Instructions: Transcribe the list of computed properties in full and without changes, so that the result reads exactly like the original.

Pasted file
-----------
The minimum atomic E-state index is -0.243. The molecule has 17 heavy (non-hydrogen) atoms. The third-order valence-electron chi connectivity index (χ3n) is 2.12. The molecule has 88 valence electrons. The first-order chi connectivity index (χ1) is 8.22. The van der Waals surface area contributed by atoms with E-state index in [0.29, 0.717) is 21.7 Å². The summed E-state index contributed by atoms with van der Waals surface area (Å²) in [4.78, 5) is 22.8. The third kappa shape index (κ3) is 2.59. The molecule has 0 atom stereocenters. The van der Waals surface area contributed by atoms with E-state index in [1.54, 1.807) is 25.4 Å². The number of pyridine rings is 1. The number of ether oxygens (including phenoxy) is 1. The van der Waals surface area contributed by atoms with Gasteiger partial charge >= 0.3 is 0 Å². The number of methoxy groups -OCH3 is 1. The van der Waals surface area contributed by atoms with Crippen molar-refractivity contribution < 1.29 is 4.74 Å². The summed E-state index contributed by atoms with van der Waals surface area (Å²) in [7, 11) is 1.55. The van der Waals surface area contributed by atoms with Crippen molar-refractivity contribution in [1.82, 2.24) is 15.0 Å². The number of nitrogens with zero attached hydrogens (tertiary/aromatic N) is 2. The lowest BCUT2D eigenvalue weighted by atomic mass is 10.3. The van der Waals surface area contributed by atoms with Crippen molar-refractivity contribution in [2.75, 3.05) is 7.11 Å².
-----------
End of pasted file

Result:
The minimum atomic E-state index is -0.243. The molecule has 17 heavy (non-hydrogen) atoms. The third-order valence-electron chi connectivity index (χ3n) is 2.12. The molecule has 88 valence electrons. The first-order chi connectivity index (χ1) is 8.22. The van der Waals surface area contributed by atoms with E-state index in [0.29, 0.717) is 21.7 Å². The summed E-state index contributed by atoms with van der Waals surface area (Å²) in [4.78, 5) is 22.8. The third kappa shape index (κ3) is 2.59. The molecule has 0 atom stereocenters. The van der Waals surface area contributed by atoms with E-state index in [1.54, 1.807) is 25.4 Å². The number of pyridine rings is 1. The number of ether oxygens (including phenoxy) is 1. The van der Waals surface area contributed by atoms with Gasteiger partial charge >= 0.3 is 0 Å². The number of methoxy groups -OCH3 is 1. The van der Waals surface area contributed by atoms with Crippen molar-refractivity contribution < 1.29 is 4.74 Å². The summed E-state index contributed by atoms with van der Waals surface area (Å²) in [7, 11) is 1.55. The van der Waals surface area contributed by atoms with Crippen molar-refractivity contribution in [1.82, 2.24) is 15.0 Å². The number of nitrogens with zero attached hydrogens (tertiary/aromatic N) is 2. The lowest BCUT2D eigenvalue weighted by atomic mass is 10.3. The van der Waals surface area contributed by atoms with Crippen molar-refractivity contribution in [2.75, 3.05) is 7.11 Å².